free ebooks

The Life of Napoleon I (Volume 1 of 2) by Rose

But he still inflexibly opposed any retention of Malta


many persons his position has seemed logically unassailable; but it is difficult to see how this view can be held. The Treaty of Amiens had twice over been rendered, in a technical sense, null and void by the action of Continental Powers. Russia and Prussia had not guaranteed the state of things arranged for Malta by that treaty; and the action of France and Spain in confiscating the property of the Knights in their respective lands had so far sapped the strength of the Order that it could never again support the expense of the large garrison which the lines around Valetta required.

In a military sense, this was the crux of the problem; for no one affected to believe that Malta was rendered secure by the presence at Valetta of 2,000 troops of the King of Naples, whose realm could within a week be overrun by Murat's division. This obvious difficulty led Lord Hawkesbury to urge, in his notes of April 13th and later, that British troops should garrison the chief fortifications of Valetta and leave the civil power to the Knights: or, if that were found objectionable, that we should retain complete possession of the island for ten years, provided that we were left free to negotiate with the King of Naples for the cession of Lampedusa, an islet to the west of Malta. To this last proposal the First Consul offered no objection; but he still inflexibly opposed any retention of Malta, even for ten years, and sought to make the barren islet of Lampedusa

appear an equivalent to Malta. This absurd contention had, however, been exploded by Talleyrand's indiscreet confession "that the re-establishment of the Order of St. John was not so much the point to be discussed as that of suffering Great Britain to acquire a _possession in the Mediterranean_."[253]

This, indeed, was the pith and marrow of the whole question, whether Great Britain was to be excluded from that great sea--save at Gibraltar and Lampedusa--looking on idly at its transformation into a French lake by the seizure of Corfu, the Morea, Egypt, and Malta itself; or whether she should retain some hold on the overland route to the East. The difficulty was frankly pointed out by Lord Whitworth; it was as frankly admitted by Joseph Bonaparte; it was recognized by Talleyrand; and Napoleon's desire for a durable peace must have been slight when he refused to admit England's claim effectively to safeguard her interests in the Levant, and ever fell back on the literal fulfilment of a treaty which had been invalidated by his own deliberate actions.

Affairs now rapidly came to a climax. On April 23rd the British Government notified its ambassador that, if the present terms were not granted within seven days of his receiving them, he was to leave Paris. Napoleon was no less angered than surprised by the recent turn of events. In place of timid complaisance which he had expected from Addington, he was met with open defiance; but he now proposed that the Czar should offer his intervention between the disputants. The suggestion was infinitely skilful. It flattered the pride of the young autocrat and promised to yield gains as substantial as those which Russian mediation had a year before procured for France from the intimidated Sultan; it would help to check the plans for an Anglo-Russian alliance then being mooted at St. Petersburg, and, above all, it served to gain time.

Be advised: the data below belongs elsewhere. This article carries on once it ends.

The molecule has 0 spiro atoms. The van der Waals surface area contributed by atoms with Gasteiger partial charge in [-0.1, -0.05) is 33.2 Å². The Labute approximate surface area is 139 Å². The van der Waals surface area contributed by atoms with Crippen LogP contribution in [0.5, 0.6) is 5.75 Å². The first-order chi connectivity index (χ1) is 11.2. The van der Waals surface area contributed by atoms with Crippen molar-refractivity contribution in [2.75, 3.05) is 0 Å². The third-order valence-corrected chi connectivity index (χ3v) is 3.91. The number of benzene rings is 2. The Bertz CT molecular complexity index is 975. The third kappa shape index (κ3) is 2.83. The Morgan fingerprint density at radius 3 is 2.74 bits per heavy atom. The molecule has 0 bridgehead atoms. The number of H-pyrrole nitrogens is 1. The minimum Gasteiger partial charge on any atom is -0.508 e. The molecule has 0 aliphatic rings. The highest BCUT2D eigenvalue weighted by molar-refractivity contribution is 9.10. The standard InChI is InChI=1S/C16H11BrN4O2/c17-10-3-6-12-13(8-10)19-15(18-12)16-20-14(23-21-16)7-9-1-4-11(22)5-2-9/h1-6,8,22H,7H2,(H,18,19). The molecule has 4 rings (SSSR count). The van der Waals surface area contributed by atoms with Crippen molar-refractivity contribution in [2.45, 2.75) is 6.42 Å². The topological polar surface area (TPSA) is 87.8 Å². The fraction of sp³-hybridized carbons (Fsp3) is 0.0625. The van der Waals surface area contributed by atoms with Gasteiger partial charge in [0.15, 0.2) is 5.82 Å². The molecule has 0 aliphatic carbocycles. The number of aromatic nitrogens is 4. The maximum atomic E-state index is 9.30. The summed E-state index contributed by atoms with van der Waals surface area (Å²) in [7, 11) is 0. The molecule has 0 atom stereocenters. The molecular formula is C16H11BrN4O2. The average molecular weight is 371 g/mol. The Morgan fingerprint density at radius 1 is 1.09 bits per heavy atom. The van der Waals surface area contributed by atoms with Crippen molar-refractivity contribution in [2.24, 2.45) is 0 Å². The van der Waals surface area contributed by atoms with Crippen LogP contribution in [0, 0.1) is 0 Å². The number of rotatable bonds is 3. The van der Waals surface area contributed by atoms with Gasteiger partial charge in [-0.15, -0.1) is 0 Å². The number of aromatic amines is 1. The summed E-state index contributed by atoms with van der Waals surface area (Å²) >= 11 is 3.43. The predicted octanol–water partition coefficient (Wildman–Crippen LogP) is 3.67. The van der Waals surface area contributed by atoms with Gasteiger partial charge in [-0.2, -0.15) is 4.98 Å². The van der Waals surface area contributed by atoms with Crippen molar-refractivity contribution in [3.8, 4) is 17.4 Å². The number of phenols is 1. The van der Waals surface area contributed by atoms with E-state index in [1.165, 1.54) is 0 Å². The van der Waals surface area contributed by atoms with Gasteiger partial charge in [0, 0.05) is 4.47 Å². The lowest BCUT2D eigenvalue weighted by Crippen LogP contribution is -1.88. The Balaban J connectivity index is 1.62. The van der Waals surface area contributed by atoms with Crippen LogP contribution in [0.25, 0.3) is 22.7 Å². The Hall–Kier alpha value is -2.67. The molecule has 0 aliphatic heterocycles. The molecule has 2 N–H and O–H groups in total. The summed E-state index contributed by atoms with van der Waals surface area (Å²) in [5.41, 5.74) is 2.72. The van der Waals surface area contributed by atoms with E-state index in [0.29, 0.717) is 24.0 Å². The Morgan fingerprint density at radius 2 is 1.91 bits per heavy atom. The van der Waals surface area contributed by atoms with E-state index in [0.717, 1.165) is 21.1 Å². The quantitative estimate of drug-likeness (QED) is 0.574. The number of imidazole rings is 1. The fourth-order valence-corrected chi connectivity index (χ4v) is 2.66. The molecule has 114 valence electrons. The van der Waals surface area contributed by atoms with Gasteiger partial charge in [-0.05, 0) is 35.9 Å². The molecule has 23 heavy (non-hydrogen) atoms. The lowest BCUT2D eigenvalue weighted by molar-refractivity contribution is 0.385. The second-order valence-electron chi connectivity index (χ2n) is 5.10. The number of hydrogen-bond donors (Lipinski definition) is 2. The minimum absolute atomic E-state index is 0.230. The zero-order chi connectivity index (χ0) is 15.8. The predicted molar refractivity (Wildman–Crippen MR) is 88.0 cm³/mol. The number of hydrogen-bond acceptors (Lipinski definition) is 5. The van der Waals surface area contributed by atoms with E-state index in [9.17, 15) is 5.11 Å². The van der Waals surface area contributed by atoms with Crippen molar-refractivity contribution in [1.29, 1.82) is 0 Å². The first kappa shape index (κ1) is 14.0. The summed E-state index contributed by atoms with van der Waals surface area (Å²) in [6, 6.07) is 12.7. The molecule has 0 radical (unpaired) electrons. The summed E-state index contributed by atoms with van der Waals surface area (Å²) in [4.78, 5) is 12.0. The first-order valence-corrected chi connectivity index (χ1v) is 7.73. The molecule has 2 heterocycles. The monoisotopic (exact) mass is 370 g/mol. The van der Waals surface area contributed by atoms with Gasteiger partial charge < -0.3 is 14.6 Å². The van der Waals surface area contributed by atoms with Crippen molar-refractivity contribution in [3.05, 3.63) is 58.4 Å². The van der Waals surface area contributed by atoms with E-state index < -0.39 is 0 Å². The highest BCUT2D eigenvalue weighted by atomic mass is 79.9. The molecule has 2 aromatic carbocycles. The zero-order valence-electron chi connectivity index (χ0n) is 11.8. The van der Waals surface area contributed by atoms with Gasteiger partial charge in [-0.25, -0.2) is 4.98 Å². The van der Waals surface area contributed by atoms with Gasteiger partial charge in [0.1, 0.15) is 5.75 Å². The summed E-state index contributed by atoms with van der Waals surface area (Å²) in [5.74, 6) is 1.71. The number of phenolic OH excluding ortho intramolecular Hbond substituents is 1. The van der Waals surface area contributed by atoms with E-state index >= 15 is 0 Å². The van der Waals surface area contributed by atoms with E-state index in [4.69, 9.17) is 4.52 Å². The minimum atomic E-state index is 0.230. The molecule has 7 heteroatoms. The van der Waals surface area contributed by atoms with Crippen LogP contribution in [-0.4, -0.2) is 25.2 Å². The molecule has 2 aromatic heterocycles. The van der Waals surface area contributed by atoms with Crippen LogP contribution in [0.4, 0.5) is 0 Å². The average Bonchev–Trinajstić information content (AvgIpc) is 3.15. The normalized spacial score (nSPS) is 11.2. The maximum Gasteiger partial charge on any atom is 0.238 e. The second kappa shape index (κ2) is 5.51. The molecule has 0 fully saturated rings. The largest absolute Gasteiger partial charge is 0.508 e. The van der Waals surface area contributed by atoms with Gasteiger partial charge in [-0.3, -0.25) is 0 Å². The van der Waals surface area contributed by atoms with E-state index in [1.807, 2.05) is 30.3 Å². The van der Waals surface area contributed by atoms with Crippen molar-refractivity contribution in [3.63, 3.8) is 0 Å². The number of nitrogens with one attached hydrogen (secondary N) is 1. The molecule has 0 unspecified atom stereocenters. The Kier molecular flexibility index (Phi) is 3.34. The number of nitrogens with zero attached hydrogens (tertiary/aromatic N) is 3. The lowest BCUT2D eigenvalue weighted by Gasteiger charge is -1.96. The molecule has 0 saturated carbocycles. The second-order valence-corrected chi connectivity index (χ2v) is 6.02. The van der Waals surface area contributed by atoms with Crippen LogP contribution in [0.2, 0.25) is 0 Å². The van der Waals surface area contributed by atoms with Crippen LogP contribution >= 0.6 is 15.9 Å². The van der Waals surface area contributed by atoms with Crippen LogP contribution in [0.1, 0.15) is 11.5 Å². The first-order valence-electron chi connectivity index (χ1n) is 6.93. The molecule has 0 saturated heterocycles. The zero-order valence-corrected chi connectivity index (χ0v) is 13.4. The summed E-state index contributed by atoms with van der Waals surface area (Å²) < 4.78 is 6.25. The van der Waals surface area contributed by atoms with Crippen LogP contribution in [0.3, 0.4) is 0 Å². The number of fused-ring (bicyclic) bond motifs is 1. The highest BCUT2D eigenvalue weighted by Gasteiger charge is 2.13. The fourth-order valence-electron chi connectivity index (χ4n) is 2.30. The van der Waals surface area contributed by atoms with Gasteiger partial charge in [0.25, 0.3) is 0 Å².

All these advantages were to a large extent realized. Though the Czar had been the first to suggest our retention of Malta, he now began to waver. The clearness and precision of Talleyrand's notes, and the telling charge of perfidy against England, made an impression which the cumbrous retorts of Lord Hawkesbury and the sailor-like diplomacy of Admiral Warren failed to efface.[254] And the Russian Chancellor, Vorontzoff, though friendly to England, and desirous of seeing her firmly established at Malta, now began to complain of the want of clearness in her policy. The Czar emphasized this complaint, and suggested that, as Malta could not be the real cause of dispute, the British Government should formulate distinctly its grievances and so set the matter in train for a settlement. The suggestion was not complied with. To draw up a long list of complaints, some drawn from secret sources and exposing the First Consul's schemes, would have exasperated his already ruffled temper; and the proposal can only be regarded as an adroit means of justifying Alexander's sudden change of front.

eBook Search
Social Sharing
Share Button
About us is a collection of free ebooks that can be read online. Ebooks are split into pages for easier reading and better bookmarking.

We have more than 35,000 free books in our collection and are adding new books daily.

We invite you to link to us, so as many people as possible can enjoy this wonderful free website.

© 2010-2013 - All Rights Reserved.

Terms of Use | Privacy Policy | Contact Us